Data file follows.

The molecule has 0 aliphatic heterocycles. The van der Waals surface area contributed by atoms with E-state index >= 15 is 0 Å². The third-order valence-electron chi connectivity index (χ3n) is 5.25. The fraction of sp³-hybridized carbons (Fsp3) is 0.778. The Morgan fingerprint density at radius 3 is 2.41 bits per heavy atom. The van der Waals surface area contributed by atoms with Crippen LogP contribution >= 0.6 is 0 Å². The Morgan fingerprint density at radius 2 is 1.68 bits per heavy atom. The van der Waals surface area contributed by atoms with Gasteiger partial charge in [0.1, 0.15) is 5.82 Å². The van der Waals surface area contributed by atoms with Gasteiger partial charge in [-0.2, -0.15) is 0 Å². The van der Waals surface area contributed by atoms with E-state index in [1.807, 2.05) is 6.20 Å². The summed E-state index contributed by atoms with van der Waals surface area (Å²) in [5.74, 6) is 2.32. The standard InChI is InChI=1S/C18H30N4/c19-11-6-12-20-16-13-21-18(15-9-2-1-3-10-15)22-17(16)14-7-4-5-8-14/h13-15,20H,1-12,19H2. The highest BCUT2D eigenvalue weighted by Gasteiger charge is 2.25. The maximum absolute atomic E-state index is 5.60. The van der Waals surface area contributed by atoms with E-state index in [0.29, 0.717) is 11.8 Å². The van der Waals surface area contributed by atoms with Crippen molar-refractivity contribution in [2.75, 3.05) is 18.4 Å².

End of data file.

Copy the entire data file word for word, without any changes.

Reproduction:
The molecule has 0 aliphatic heterocycles. The van der Waals surface area contributed by atoms with E-state index >= 15 is 0 Å². The third-order valence-electron chi connectivity index (χ3n) is 5.25. The fraction of sp³-hybridized carbons (Fsp3) is 0.778. The Morgan fingerprint density at radius 3 is 2.41 bits per heavy atom. The van der Waals surface area contributed by atoms with Crippen LogP contribution >= 0.6 is 0 Å². The Morgan fingerprint density at radius 2 is 1.68 bits per heavy atom. The van der Waals surface area contributed by atoms with Gasteiger partial charge in [0.1, 0.15) is 5.82 Å². The van der Waals surface area contributed by atoms with Gasteiger partial charge in [-0.2, -0.15) is 0 Å². The van der Waals surface area contributed by atoms with E-state index in [1.807, 2.05) is 6.20 Å². The summed E-state index contributed by atoms with van der Waals surface area (Å²) in [5.74, 6) is 2.32. The standard InChI is InChI=1S/C18H30N4/c19-11-6-12-20-16-13-21-18(15-9-2-1-3-10-15)22-17(16)14-7-4-5-8-14/h13-15,20H,1-12,19H2. The highest BCUT2D eigenvalue weighted by Gasteiger charge is 2.25. The maximum absolute atomic E-state index is 5.60. The van der Waals surface area contributed by atoms with E-state index in [0.29, 0.717) is 11.8 Å². The van der Waals surface area contributed by atoms with Crippen molar-refractivity contribution in [2.75, 3.05) is 18.4 Å².